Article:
Nevertheless, the coalition maintained its inspections of ships, even after UNVIM had cleared them to proceed to port, subjecting them to excessive delays. Vessels travelling to Yemen’s Red Sea ports had to wait for coalition clearance for an average of 120 hours in March and 74 hours in April this year.
On 15 March, the UN Security Council called on member states to inspect vessels already cleared by UNVIM “in an efficient and timely manner”. The coalition has continued to ignore this call and to misuse the inspection regime, preventing the delivery of essential goods and humanitarian aid. These delays have exacerbated a crippling fuel shortage, which has reduced access to food, clean water and sanitation and contributed to the spread of preventable diseases. According to five medical staff interviewed by Amnesty, the lack of fuel has also made it harder to run hospitals.
Lynn Maalouf said:
“These excessive inspections are having a catastrophic effect on Yemen.
“By delaying vital supplies such as fuel and medicine getting into the country, the Saudi-led coalition is abusing its powers to cruelly inflict additional hardship on the most vulnerable civilians in Yemen.
“Blockades that cause substantial, disproportionate harm to civilians are prohibited under international law.”
Aid workers say Huthis deliberately restricting flow of aid
Amnesty spoke to 11 senior aid workers in Yemen who all said the Huthi authorities were using excessive and arbitrary bureaucratic procedures to restrict the movement of humanitarian staff and aid. In one incident, an aid official described how, once supplies reached the country, it took the organisation two months to move the supplies out of Sana’a: “The most difficult part was getting the aid out of the warehouse once it was in Yemen.”
According to the aid workers, the Huthi authorities are also attempting to control the delivery of aid and to influence who receives it, and in which areas. One aid official told Amnesty they were “often told by Huthi forces to hand over the aid and that they would distribute it”. Several aid workers described incidents in which government workers had demanded bribes from humanitarian groups in order for them to approve projects or movements of staff.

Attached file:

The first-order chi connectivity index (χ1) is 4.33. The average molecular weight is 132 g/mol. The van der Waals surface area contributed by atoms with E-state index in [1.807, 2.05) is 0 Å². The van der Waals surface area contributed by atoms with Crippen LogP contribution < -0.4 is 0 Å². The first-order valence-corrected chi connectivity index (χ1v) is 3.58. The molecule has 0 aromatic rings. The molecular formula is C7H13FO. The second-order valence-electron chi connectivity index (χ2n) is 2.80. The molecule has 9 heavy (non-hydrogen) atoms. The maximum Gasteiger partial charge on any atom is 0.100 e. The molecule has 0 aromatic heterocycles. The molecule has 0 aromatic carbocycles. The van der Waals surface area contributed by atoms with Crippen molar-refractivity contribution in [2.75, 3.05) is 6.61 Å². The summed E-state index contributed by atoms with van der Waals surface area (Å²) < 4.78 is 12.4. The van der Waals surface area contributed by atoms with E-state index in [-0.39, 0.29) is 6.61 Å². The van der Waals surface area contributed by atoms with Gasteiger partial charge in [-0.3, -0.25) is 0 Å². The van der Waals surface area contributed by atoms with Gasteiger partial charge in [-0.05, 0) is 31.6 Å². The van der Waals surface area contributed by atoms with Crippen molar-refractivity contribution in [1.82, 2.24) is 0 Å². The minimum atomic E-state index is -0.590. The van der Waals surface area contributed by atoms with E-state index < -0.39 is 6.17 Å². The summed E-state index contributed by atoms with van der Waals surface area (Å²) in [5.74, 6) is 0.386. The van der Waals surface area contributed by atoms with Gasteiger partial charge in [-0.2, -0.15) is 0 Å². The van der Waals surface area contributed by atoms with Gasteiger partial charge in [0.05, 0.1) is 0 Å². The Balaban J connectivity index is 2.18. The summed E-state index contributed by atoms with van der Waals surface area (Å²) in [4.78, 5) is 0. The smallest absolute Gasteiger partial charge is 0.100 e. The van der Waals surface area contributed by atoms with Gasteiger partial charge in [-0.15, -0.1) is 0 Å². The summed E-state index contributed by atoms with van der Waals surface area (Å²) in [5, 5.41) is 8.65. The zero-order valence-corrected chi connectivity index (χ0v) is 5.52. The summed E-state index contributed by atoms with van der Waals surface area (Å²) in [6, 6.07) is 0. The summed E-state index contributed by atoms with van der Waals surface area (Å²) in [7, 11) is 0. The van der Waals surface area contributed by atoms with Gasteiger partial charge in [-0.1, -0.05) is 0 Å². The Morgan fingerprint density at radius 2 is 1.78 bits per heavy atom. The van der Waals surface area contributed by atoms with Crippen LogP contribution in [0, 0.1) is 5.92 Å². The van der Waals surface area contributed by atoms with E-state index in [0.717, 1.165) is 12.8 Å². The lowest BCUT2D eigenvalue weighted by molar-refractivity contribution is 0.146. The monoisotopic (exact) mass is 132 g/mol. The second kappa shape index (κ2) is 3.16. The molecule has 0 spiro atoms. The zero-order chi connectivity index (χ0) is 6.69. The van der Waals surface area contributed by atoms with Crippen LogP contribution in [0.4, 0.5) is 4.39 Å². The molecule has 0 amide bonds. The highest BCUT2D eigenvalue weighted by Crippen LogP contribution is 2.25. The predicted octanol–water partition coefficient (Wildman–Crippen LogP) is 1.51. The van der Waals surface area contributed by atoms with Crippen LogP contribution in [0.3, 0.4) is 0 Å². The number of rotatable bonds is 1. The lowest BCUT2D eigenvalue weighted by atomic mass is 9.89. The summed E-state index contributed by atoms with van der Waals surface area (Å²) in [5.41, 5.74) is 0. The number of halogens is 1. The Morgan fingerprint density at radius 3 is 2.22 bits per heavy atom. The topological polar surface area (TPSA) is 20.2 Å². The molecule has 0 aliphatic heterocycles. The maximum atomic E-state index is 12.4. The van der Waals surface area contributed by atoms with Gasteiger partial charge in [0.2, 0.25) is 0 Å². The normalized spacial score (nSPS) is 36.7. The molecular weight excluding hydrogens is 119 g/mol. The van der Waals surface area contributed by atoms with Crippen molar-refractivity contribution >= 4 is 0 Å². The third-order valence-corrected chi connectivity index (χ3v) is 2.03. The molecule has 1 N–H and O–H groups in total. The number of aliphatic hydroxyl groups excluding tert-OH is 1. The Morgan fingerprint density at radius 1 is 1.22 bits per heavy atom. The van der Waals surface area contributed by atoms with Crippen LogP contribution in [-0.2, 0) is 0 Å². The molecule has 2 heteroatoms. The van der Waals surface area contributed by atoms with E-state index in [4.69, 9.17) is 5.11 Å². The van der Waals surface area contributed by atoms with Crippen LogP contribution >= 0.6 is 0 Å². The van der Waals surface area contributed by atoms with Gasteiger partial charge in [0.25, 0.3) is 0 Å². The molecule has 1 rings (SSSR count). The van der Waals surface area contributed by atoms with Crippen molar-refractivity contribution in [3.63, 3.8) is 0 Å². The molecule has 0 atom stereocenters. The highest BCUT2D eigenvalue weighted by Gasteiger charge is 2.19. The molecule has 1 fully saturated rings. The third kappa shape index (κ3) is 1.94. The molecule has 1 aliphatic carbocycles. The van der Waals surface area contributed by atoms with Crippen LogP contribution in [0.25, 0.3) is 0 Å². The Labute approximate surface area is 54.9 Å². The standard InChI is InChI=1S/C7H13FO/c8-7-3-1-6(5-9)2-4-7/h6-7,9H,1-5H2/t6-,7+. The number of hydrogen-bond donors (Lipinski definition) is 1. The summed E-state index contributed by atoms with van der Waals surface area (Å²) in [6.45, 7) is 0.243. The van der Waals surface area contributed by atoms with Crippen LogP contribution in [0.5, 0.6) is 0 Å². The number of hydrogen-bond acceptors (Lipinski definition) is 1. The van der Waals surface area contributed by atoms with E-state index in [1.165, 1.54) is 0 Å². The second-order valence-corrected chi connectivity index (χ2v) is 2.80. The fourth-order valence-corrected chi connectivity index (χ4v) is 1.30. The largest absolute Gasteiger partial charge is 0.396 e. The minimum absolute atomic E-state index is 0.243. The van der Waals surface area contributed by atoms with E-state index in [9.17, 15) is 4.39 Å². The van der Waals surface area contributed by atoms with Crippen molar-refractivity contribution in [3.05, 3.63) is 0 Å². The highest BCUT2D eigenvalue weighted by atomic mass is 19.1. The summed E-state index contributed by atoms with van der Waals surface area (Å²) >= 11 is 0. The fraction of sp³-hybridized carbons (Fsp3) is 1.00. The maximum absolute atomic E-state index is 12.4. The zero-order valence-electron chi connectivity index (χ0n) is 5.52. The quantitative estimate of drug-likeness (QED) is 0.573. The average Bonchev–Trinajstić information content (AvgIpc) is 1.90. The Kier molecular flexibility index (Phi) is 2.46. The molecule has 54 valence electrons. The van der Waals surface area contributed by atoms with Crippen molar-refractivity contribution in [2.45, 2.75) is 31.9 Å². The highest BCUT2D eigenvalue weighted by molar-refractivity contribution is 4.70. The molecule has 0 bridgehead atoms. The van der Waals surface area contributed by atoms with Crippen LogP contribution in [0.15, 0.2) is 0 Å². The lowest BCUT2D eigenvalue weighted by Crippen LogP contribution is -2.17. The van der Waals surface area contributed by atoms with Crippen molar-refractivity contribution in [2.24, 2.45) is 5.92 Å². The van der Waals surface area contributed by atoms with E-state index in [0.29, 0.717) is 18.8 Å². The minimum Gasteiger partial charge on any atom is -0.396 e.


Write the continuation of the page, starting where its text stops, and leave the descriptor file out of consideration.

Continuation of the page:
Lynn Maalouf said:
“The Huthi forces’ repeated, excessive, arbitrary interference with the delivery and distribution of aid is causing untold damage to civilians whose lives are being ruined as a result.”
Amnesty is calling on the UN Security Council to ensure that all parties to the conflict in Yemen allow prompt and unhindered humanitarian access to UN agencies and humanitarian organisations to deliver food, fuel, medicines and medical supplies to civilians in need across Yemen. It should impose targeted sanctions against those responsible for obstructing humanitarian assistance and for committing other violations of international humanitarian law.
Between December 2017 and this earlier month, Amnesty conducted interviews with 12 aid workers, as well as with six doctors, three other medical staff and five local community activists located in Sana’a, Hodeidah and Ta’iz. All those interviewed spoke to Amnesty under condition of strict confidentiality due to their concern that their public identification could expose them and their families to serious risk or undermine their ability to carry out their work.
Letter on UK arms sales to Liam Fox
Earlier this week, a group of arms control campaigners wrote an open letter to the International Trade Secretary Liam Fox reiterating their longstanding calls for the UK to suspend UK arms sales to the Saudi Arabia-led military coalition operating in Yemen.
“With yet another humanitarian catastrophe looming in Hodeidah,” said Kate Allen, Amnesty International UK’s Director, “the UK must finally turn off the flow of arms to the Saudi-led coalition in Yemen”.